Quoting a gastroenterologist, Dr. Bulleigh said, “’the unbalanced makeup of gut microbes no longer represent the well-diversified ecosystem that regulates your immunity. It fosters inflammation loosening tight junctions that hold together cells in your intestinal lining. This causes bacterial toxins to seep out into the body where they act on our genes and promote further unhealthy inflammatory responses.’”

Another startling fact, he revealed is that “the bacteria in your mouth is a transmittable disease.”

“When you are born as a little baby, your mouth is sterile. The first time your mom kisses you, you get bacteria. If your mother or father have healthy bacteria in their mouth, then the bacteria in your mouth will be pretty healthy. But when I see a child with teeth like that (he shows a slide of a child with tooth decay), I can almost guarantee you that the mother has periodontal disease. The bacteria in the mother’s mouth are stronger and do more damage.

“What’s happening in medicine is we’re moving away from this idea of individual treatment. It’s more of a public health thing because you can try to treat a 14-year-old child, whose parents and uncle is obese. Can you really treat that child without treating the whole family? You can’t. Diet is now becoming more and more important.”

He explained that in dental school now they are having nutritionists come in so that graduates can provide some nutrition counseling to tell patients why decay is happening.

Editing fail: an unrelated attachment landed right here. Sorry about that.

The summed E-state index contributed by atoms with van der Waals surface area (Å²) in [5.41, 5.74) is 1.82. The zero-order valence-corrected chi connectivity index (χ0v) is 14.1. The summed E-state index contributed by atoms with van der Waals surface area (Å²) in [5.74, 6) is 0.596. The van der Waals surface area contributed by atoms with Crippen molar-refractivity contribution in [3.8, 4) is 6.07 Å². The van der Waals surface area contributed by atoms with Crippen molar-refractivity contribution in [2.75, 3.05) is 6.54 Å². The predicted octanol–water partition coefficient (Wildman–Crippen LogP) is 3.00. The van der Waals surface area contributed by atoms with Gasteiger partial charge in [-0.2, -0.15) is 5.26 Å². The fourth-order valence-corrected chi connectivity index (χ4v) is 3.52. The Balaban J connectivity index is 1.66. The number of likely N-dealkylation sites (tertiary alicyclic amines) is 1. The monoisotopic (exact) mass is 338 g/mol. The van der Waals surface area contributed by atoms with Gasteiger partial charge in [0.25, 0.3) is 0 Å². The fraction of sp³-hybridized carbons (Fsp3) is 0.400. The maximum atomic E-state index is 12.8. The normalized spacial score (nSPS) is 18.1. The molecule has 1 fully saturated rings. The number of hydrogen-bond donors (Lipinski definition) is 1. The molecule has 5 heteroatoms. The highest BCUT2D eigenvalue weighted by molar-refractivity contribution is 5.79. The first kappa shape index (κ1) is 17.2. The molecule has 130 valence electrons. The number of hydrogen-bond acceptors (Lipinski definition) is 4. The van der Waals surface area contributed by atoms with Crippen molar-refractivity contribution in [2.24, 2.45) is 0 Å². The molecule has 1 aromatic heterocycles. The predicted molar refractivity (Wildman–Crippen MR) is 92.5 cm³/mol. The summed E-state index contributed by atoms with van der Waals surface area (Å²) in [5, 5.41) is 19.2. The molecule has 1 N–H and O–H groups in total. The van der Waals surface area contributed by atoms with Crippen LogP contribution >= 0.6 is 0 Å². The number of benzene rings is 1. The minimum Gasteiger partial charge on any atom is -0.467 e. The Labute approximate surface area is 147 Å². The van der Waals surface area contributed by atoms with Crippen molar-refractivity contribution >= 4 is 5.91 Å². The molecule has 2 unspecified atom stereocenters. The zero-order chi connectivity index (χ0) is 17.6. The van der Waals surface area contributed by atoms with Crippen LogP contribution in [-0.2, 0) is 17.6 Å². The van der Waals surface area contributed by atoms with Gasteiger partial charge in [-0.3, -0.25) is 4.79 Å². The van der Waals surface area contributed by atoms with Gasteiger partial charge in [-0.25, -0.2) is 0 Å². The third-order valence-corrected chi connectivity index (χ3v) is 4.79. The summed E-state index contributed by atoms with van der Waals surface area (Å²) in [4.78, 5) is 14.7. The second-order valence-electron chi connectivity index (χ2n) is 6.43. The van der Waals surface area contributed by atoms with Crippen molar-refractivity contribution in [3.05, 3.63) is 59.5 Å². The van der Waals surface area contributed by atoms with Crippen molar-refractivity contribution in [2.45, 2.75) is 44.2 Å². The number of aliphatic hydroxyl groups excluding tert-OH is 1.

Dr. Bulleigh showed a slide of a child’s decayed teeth.

“This child is 2-3 years old. It’s possible this child is brushing and flossing every day, but the problem is the sugar. What you’re seeing is the human body was only meant to take so much of certain things.

“These kids are brushing their teeth – a lot of them. Four-minutes a day brushing your teeth, twice a day can’t compete with six hours of bathing your teeth in sugar. I can fix cavities, but six months later they’re bigger, they grow. If I fix this, what you’ll see after about a month between the plastic and the tooth is a crater, it’s already started to decay again.

“Believe it or not, working on a three-year-old is not the most fun thing for anybody involved. Of course, you can always put them in the hospital, put a child under general anesthesia, but the average cost of [this type of] pediatric dental case is $8,000.

“Sugar has been a part of the American diet that has grown and grown. One problem we created is that we were told for 30 years that fat was bad, so those ingredients were replaced with sugar. People continued to gain weight.

“Every state in the union has at least 15 percent of people who are obese. In Oklahoma thirty percent of the population is obese.

“Over the past 50 years, the dentist would tell parents just to make sure the child brushed and flossed his teeth. However, the dentist would not warn against sugar intake,” he said, but that is changing.

These days, “the pediatricians know now to say no juice in the bottles at night; no juice in the sippy cups. So, everyone’s on board…but what I think is going to change in the future is the politics of this.”

Dr. Bulleigh forecasts the growing possibility of a tax on sugar to promote public. “Sugar and big soda companies aren’t going to like it, but the data is prevalent,” he said, and suggests the need for change.